The Landlord Advice All Wish They Had Starting Out

When you get the keys to that first rental property, there’s a pep to your step. The birds are chirping. The sun is shining. And your mind is SPINNING.

There are so many landlords don’t know we could write a book on it. Oh wait, we already did that. However, there are a few key general points first-time landlords should absolutely follow if they are to be successful in the doggie-dog world (looking at you, Michael Scott) of real estate. Just kidding, we mean the dog-eat-dog world of real estate.

First-timers here’s to you:

Don’t Take Your Rental Personally, It’s Just Business

Even if being a landlord isn’t your primary job, and it most certainly is not considering this is supposed to be your first property, it’s important to treat it like it is. That means be professional. Keep track of finances. You want an ROI (return on investment), not a WOI (waste on investment).

Follow the law (surprisingly, that doesn’t go without saying). Look at the Fair Housing Act. Treat your reputation as your business because that’s exactly what it is. Be a fair and prosperous landlord, not a dark and brooding slumlord.

Keep your distance from liability claims by buying landlord insurance. Yes, spending more money sucks—but losing more money due to theft and shoddy plumbing sucks more. Landlord insurance protects you from tenants who sue you.


The cheapest way to avoid unforeseen litigation? Maintain your unit and be aware of what’s wrong with it. Nothing is perfect despite what your optimistic limited analysis of the property may tell you. Find out what’s wrong and the extent of it so you don’t regret it later.

Just as well, keep in mind certain problems will require emergency attention, ie heater breaking in winter, your tenant getting locked out, a gas leak, etc. Know how will you respond to these situations to protect yourself, your tenant, and your property.

Use the Internet to Find Tenants

Considering you’re reading landlord advice on the internet right now, you probably know the internet is an immensely helpful resource. Here’s a secret, it’s not just good for advice; it’s good for business.

The single best way to find tenants is to use the information superhighway. List your properties as we show here, and espouse about here, and watch the listings roll in. We personally prefer Craigslist even though it looks like the Silk Road of real estate (don’t know what the Silk Road is? You’re probably better off). The fact is so many good candidates still peruse Craigslist despite its antique aesthetic.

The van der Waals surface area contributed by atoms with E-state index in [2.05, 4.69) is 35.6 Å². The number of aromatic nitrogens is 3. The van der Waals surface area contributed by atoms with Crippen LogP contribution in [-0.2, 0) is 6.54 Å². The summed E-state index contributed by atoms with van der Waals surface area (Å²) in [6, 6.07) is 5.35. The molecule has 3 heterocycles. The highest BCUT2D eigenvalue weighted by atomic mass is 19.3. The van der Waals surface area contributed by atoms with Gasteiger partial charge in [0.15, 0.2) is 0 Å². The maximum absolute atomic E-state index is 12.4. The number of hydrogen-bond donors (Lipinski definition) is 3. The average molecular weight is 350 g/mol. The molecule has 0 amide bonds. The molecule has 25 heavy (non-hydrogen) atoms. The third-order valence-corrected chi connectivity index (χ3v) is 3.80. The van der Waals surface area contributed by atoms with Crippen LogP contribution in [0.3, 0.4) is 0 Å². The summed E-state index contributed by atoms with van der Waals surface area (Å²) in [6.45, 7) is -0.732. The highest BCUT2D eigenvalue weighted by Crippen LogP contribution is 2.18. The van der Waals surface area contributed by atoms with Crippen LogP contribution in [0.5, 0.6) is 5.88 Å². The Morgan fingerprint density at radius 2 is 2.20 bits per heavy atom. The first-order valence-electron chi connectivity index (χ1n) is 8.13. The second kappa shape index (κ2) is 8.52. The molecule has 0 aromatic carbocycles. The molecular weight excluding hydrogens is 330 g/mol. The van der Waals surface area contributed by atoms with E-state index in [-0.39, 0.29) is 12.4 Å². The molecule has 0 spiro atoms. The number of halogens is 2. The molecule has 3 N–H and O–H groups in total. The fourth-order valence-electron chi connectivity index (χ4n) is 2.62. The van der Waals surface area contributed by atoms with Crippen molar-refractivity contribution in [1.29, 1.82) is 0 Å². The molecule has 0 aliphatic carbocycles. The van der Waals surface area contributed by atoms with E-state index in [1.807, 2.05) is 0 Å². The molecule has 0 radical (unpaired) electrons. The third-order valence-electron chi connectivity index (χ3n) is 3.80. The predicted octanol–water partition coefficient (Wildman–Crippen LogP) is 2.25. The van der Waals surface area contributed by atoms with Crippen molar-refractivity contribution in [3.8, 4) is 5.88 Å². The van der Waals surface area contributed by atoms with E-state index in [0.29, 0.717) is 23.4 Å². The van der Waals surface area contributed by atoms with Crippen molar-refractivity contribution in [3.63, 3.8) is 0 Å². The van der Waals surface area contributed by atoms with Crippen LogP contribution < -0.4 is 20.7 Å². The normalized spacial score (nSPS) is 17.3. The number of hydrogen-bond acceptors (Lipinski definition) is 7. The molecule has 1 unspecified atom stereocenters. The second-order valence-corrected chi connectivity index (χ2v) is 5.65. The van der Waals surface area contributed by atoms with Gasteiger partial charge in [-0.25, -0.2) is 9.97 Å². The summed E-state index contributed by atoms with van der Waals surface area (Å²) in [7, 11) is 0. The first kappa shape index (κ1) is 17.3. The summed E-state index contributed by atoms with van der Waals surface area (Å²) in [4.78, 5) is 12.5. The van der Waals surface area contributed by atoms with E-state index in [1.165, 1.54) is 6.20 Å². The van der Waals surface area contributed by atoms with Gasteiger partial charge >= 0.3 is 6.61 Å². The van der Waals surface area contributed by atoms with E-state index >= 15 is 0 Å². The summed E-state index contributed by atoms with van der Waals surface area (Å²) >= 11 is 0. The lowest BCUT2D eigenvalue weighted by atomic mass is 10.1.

Some other fantastic more friendly listing sites include Zillow and Trulia, particularly for the Millennial demographic. Cool interactive maps, abundant space for photos and elegant templates make it easy to showcase even your abandoned shed out back in a flattering light.

Use Tenant Screening

Tenant Screening makes a difference. We’ve said it once. We’ve said it a thousand times. It reduces tenant turnover. It protects your investment. It’s free! Need we say more?

We already did that, too. Check it out here. But really, we can’t help you if you choose not to use free software to make more money and simplify your landlord process from start to finish.

Create and Implement a Rental Application for Goodness’ Sake!

The rental application is your first glimpse at a tenant. The tenant screening is the private investigator who does some digging to find out if they’re telling the truth plus some. A proper rental application requires a name, address, reason for moving, employer information, income, and landlord references.

The more detailed the rental application, the better idea you have of who’s applying for your property. By the way, Renter Evaluation is a rental application in and of itself. So if you use comprehensive, free tenant screening in just two clicks on your end, you also have the perfect rental application put together by over 25 years worth of property management experience.

Always Consider the Cost of Vacancy.

While on the surface, vacancy seems to just mean you’re not making money. It, in fact, means you’re losing money—A LOT of it.

You’re not seeing a rental income. You’re still paying a mortgage. You’re still paying upkeep. You’re still paying a property management company (if you hired one, anyway). You’re still shelling out money. You’re just not getting anything back.

That’s why it pays to go the extra mile as a landlord to retain good tenants and reduce tenant turnover. Good tenants take care of your property for you, to pay your mortgage, and don’t cause headaches. Sound too good to be tur? It isn’t. Just use tenant screening, like Renter Evaluation.

There are some snippets of information from 25 years of experience from the professionals here at RenterEvaluation. Check out our blog to learn more.

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